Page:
'Missing Link' Review: Another Charming Addition to LAIKA's Impeccable Resume
Over the course of the last decade, LAIKA Studios has been turning heads in the world of animation while churning out a series of stop-motion films that both fans and critics have fallen in love with. From Coraline to Kubo and the Two Strings, LAIKA has made its mark as an inventive animation studio producing some of the most original films on the market. That trend continues with the studio's latest film, Missing Link.
Written and directed by Chris Butler (ParaNorman), Missing Link tells the story of an explorer named Sir Lionel Frost (Hugh Jackman) who wants to prove to a prestigious adventurer's society that he is worthy of their ranks, though he's never exactly found proof of the mythical creatures he has encountered in his travels. To finally win over these other "great men," as he calls them, Frost sets out to America to find the so-called "Missing Link" and bring proof of its existence back to England. He does indeed find the beast, though it's not much of a beast at all. The mild-mannered Mr. Link (Zach Galifianakis) is the last of his kind, and he hopes an explorer as well-known as Frost can take him across the world to the Himalayas so that he can join his long-lost cousins, the Yeti.
Missing Link establishes itself as a visual spectacle right off the bat, with the first scene immediately exceeding any and all expectations you might have had about the animation going in. Lionel Frost spends the opening minutes in a tussle with the Loch Ness monster, trying hard, and ultimately failing, to snap its picture and prove its existence. Everything about this scene sets the tone for the gorgeously animated adventure that's to follow, as well as the delightfully off-beat humor that is packed into the movie.
The film will almost certainly make you laugh, no matter what age you are. There is a ton to love for both kids and adults, and a lot of its success rides on the earnest performances by its three leads. Jackman and Zoe Saldana are absolutely charming, bringing a realism to the characters that you wouldn't expect given the style of animation and stop-motion movements. As soon as they draw you in and have you hooked, Galifianakis comes in with a pitch-perfect one-liner that manages to land on its feet each and every time. With a great cast at his disposal, it's clear that Butler needs no help in the comedic timing department; he knows how to work the room.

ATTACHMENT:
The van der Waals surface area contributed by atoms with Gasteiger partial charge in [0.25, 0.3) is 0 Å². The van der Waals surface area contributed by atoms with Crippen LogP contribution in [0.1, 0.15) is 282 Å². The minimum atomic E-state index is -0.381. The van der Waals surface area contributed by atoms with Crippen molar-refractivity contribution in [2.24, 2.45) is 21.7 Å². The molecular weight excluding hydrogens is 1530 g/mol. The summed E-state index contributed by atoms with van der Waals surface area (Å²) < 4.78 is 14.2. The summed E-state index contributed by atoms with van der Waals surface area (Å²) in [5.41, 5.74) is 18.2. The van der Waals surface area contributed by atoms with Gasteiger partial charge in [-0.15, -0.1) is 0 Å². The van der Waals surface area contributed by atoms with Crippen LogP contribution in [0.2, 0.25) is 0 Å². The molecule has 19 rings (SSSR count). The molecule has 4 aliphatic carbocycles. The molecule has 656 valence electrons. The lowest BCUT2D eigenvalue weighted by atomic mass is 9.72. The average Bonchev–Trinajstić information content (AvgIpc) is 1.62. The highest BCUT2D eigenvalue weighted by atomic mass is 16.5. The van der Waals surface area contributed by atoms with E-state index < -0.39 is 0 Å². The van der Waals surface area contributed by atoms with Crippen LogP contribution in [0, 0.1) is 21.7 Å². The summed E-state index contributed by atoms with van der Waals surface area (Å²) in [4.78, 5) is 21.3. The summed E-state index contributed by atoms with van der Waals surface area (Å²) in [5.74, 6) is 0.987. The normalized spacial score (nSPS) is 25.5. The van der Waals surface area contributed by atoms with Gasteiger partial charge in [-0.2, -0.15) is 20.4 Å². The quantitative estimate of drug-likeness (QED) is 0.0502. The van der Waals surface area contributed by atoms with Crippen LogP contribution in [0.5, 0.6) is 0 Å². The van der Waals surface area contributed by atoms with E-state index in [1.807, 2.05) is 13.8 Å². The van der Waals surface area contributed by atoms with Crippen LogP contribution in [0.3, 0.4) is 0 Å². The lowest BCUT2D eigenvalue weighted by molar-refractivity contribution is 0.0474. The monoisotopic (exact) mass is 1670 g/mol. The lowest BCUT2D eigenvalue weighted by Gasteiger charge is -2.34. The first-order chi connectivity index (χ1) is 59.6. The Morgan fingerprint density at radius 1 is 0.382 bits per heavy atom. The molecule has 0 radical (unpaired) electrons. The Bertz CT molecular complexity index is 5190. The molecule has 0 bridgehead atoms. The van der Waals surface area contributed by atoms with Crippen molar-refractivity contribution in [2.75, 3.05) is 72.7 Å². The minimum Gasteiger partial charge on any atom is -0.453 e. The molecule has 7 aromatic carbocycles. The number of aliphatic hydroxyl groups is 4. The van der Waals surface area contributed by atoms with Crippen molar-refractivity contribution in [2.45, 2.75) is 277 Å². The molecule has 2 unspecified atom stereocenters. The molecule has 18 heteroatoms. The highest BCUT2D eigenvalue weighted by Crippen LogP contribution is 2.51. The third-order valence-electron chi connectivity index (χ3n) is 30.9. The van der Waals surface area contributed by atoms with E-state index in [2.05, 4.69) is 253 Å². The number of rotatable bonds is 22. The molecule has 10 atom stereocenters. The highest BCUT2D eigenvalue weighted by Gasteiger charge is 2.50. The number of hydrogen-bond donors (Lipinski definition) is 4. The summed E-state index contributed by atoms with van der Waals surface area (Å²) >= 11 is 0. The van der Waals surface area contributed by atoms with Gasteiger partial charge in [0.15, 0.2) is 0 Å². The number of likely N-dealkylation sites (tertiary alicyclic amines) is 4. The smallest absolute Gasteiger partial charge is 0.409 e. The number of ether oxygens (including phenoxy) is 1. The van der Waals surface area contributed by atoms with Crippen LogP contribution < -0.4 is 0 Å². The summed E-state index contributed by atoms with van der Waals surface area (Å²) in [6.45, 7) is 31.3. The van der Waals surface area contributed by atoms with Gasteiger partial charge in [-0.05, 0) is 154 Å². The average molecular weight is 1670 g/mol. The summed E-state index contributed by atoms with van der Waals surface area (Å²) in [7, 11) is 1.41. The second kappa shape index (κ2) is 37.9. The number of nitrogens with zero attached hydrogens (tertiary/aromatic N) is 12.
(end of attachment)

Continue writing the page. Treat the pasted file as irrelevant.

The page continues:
There is no shortage of fun to be had with this movie, that's to be sure, but the overall plot does leave just a little to be desired, especially for the adults in the crowd. The entire third act of Missing Link, while there's nothing inherently wrong with it, tries desperately to teach lessons about friendship and humanity in the most obvious ways. Don't get me wrong, the movie still works, and the ending isn't bad, but the script chooses to go for the easy, glaringly obvious conclusions rather than bravely adventure into the unknown as the rest of the film does so well.
Even in the face of a slightly disappointing final act, it's hard not to totally adore Missing Link. This flick has charm for days, and you'll never get sick of looking at it. It may not reach the heights of Kubo and the Two Strings, but LAIKA once again earns its place alongside the best and most creative animation studios in the industry today, and I personally can't wait to see what's next.
Rating: 4 out of 5
Missing Link is currently playing in theaters.0comments